the fifth page for October 4, 2009
“When bad things happen to good people” by Rabbi Harold Kushner is the book many people think of when Job’s plight, and the questions raised by Job’s story are discussed. Kushner wrote it in response to the death in 1977 of his 14 year old son, Aaron. Aaron had the incurable disease progeria. The book is dedicated to his memory. If you have not read this book, it is well worth picking up. I have a copy you can borrow, and I am sure it is available at the library. It has been a best seller since it was first published in 1981.
Kushner writes in read-able prose, and does not hide behind vague academic or theological jargon, as he wrestles with the same question as Job: “ If God is benevolent and loving, why do bad things happen to us?” This is the classic “problem of evil”.
"I knew that one day I would write this book," says Rabbi Kushner. "I would write it out of my own need to put into words some of the most important things I have come to believe and know. And I would write it to help other people who might one day find themselves in a similar predicament. I am fundamentally a religious man who has been hurt by life, and I wanted to write a book that could be given to the person who has been hurt by life, and who knows in his heart that if there is justice in the world, he deserved better. . . . If you are such a person, if you want to believe in God's goodness and fairness but find it hard because of the things that have happened to you and to people you care about, and if this book helps you do that, then I will have succeeded in distilling some blessing out of Aaron's pain and tears." (from the Random House website)
I am going to include an excerpt from the first chapter, to offer you a taste:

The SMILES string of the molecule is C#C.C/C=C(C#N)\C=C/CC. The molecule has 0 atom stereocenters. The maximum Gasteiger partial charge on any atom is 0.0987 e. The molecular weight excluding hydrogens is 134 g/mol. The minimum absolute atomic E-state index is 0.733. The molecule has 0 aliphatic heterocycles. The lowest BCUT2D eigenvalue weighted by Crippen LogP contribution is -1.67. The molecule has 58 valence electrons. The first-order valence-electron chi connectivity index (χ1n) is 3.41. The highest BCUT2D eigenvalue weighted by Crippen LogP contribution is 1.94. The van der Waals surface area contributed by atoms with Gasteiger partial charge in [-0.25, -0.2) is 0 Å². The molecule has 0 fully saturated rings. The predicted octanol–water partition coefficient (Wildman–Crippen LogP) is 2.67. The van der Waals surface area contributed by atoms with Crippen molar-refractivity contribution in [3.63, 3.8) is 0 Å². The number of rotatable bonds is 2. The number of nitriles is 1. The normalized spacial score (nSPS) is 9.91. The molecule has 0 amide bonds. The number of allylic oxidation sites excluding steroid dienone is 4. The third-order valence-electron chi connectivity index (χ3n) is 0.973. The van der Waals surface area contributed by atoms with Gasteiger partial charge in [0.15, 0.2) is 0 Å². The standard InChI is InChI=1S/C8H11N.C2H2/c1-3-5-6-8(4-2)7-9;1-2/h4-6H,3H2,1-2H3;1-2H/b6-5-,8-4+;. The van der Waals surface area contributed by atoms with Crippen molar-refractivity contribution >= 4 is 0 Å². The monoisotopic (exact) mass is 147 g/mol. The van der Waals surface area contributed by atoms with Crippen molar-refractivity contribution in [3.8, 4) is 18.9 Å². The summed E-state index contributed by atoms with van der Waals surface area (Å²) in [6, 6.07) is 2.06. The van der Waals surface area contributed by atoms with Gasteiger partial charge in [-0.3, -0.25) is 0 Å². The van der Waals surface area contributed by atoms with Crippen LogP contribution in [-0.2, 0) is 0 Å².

“There is only one question which really matters: why do bad things happen to good people? All other theological conversation is intellectually diverting; somewhat like doing the crossword puzzle in the Sunday paper and feeling very satisfied when you have made the words fit; but ultimately without the capacity to reach people where they really care. Virtually every meaningful conversation I have ever had with people on the subject of God and religion has either started with this question, or gotten around to it before long. Not only the troubled man or woman who has just come from a discouraging diagnosis at the doctor’s office, but the college student who tells me that he has decided there is no God, or the total stranger who comes up to me at a party just when I am ready to ask the hostess for my coat, and says, “I hear you’re a rabbi; how can you believe that . . .” —they all have one thing in common. They are all troubled by the unfair distribution of suffering in the world.
The misfortunes of good people are not only a problem to the people who suffer and to their families. They are a problem to everyone who wants to believe in a just and fair and livable world. They inevitably raise questions about the goodness, the kindness, even the existence of God. “